Telluride: beauty and the beast, amazing scenery, awesome terrain

snow action team 10.10.2018

Telluride is arguably America’s most spectacularly beautiful ski resort. The magnificent alpine peaks of the San Juan range soar above, offering vast powder fields and terrain to challenge the best.
Way below, tucked into a box canyon, the town of Telluride is just 8 blocks by 12 blocks big. Designated a National Historic Landmark District in 1964, it retains all the Colorado wild west era charm blended with the latest hipster mountain culture and businesses, and a variety of accommodation to suit most budgets.
In between, accessible from town by free gondola, the mid-mountain village offers superb ski in/ski out convenience and luxury accommodation options to satisfy the most demanding client.

Powder boarding at Telluride

Lonely pow lines are yours for the taking at Telluride © Kirk Owers

Whichever you stay at, you can access the whole 2000 acres of great skiing. This runs the gamut from long green trails and endless alpine corduroy to seriously steep bowls and truly gnarly chutes. These feature more of Colarado’s officially Extreme Rated terrain, including one incredible couloir line called “Seniors” into Palmyra Bowl. Something to work up to perhaps. Telluride’s new aerial photo trail maps of these terrain options give you a good idea what you’re in for.

Telluride's Palmyra Bowl map

Want to get serious? Check Telluride’s Palmyra Bowl map © Telluride

“There’s a lot to be said for a natural high, but when planning a visit to Telluride make sure you’re ready for it. With a base elevation of about 2700m and topping out at over 4000m, this is one of the highest resorts in Colorado. If visitors haven’t adjusted to altitude before arriving they will find skiing and even walking through town way tougher than expected – particularly if you want to hit the challenges hidden in Telluride’s steepest terrain. If you are on a multi resort trip through Colorado’s 28 ski options then starting at a couple of the lower ones makes sense” says Snow Action’s Features Editor Bronwen Gora, who has been a frequent visitor to Telluride for over 20 years.

Skiing back to town at Telluride

Plenty of uncrowded runs for all levels © Telluride

“Being acclimated also makes skiing Gold Hill, Telluride’s highest region along with Revelation Bowl, all that much more satisfying. Lapping this high-speed quad for even an hour gives anyone some of the best views in ski country, plus a real workout on some of the most challenging in-bounds runs in Colorado. The Gold Hill lift lets passengers off at a heady 3740m, from where there are more than a dozen wonderfully steep slopes with names like Millions through trees and into gullies or through wide open bowls. Some are so steep and exposed they are accessed only via gates, which in turn are only open when ski patrol deems it safe enough to venture out there. That said, you still need to know exactly what you’re doing up here. Tumbling is often not an option.”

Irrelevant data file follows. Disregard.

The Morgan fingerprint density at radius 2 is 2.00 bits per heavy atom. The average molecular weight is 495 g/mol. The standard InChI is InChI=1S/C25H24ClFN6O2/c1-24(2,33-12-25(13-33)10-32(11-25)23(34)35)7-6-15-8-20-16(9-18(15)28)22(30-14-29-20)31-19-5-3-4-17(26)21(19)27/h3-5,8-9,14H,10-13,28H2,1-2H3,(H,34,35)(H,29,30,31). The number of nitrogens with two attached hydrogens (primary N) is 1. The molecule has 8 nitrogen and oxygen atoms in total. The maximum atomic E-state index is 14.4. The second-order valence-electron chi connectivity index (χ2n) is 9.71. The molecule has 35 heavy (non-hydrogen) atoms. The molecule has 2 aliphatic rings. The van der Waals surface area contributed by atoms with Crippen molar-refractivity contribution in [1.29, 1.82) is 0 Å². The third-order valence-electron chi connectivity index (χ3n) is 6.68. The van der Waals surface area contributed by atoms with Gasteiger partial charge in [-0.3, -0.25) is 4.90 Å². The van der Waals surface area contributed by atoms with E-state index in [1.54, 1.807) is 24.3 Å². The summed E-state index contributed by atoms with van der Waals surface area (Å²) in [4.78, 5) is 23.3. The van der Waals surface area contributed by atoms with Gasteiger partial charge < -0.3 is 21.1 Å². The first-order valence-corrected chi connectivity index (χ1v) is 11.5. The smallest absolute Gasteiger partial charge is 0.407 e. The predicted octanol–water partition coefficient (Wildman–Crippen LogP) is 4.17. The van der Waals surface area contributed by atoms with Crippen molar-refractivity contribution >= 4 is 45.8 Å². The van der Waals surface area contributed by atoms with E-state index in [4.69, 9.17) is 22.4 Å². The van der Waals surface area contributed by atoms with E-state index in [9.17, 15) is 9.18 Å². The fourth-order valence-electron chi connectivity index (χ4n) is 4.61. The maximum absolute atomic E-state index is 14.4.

“While 41 per cent of Telluride’s 810 skiable hectares is ranked advanced or extreme, it shouldn’t put off intermediates and beginners. It takes quite a few years to work up to these sorts of runs, especially at this altitude, and Telluride has loads on its lower slopes to keep intermediates and beginners busy. Some of my favourite days have been spent cruising at high speed around Prospect Bowl’s intermediate runs or fanging it down the groomed expanse of See Forever.”

In fact, there is at least one blue run off every chair so that almost everyone can get to experience the entire mountain. Enjoy the uncrowded cruising runs at your own pace, Telluride is too far from big cities to attract day trippers. The incredible views are as good as skiing gets anywhere. Stop for lunch and watch others do the hard yards accessing and skiing those wilder lines. And no matter where you ski you can always toast your achievements at Telluride’s 3647m high Alpino Vino, the highest wine bar in the USA.

Mountain Village ice rink Telluride

Mountain Village ice rink © Telluride

Getting to Telluride

Access to Telluride is easier than ever: from Australia fly non-stop to LA, San Francisco or Dallas, then connect to Montrose-Telluride Regional Airport(MTJ), 65.5 miles, or approximately 1 hour 20 minutes away with express shuttle services. From New Zealand you can also fly non stop to Houston and on to Montrose-MTJ.
From Grand Junction Regional Airport (GJT) Telluride is approximately 133 miles, 2 hours 35 minutes or from Durango-La Plata County Airport (DRO) Telluride is approximately 125 miles, 2 hours 25 minutes.

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